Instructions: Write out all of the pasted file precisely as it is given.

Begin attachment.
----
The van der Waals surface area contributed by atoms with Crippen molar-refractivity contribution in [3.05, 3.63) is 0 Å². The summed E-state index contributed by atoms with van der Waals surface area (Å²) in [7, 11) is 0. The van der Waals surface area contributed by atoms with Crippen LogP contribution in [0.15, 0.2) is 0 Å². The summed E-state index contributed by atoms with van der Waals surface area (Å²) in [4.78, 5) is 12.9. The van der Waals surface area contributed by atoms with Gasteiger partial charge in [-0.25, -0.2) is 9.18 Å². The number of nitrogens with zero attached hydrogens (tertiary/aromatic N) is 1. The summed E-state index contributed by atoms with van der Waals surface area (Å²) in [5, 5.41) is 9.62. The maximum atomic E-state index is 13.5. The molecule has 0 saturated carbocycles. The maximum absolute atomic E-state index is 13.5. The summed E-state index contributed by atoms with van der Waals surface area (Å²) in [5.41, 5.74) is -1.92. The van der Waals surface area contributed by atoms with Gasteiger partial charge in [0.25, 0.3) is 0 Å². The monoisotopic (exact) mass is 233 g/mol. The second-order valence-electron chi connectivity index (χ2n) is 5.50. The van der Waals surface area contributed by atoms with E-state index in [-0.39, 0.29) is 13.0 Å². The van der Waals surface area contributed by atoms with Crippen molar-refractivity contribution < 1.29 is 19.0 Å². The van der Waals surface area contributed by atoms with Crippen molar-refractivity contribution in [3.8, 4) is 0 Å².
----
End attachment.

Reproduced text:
The van der Waals surface area contributed by atoms with Crippen molar-refractivity contribution in [3.05, 3.63) is 0 Å². The summed E-state index contributed by atoms with van der Waals surface area (Å²) in [7, 11) is 0. The van der Waals surface area contributed by atoms with Crippen LogP contribution in [0.15, 0.2) is 0 Å². The summed E-state index contributed by atoms with van der Waals surface area (Å²) in [4.78, 5) is 12.9. The van der Waals surface area contributed by atoms with Gasteiger partial charge in [-0.25, -0.2) is 9.18 Å². The number of nitrogens with zero attached hydrogens (tertiary/aromatic N) is 1. The summed E-state index contributed by atoms with van der Waals surface area (Å²) in [5, 5.41) is 9.62. The maximum atomic E-state index is 13.5. The molecule has 0 saturated carbocycles. The maximum absolute atomic E-state index is 13.5. The summed E-state index contributed by atoms with van der Waals surface area (Å²) in [5.41, 5.74) is -1.92. The van der Waals surface area contributed by atoms with Gasteiger partial charge in [0.25, 0.3) is 0 Å². The monoisotopic (exact) mass is 233 g/mol. The second-order valence-electron chi connectivity index (χ2n) is 5.50. The van der Waals surface area contributed by atoms with E-state index in [-0.39, 0.29) is 13.0 Å². The van der Waals surface area contributed by atoms with Crippen molar-refractivity contribution < 1.29 is 19.0 Å². The van der Waals surface area contributed by atoms with Crippen molar-refractivity contribution in [3.8, 4) is 0 Å².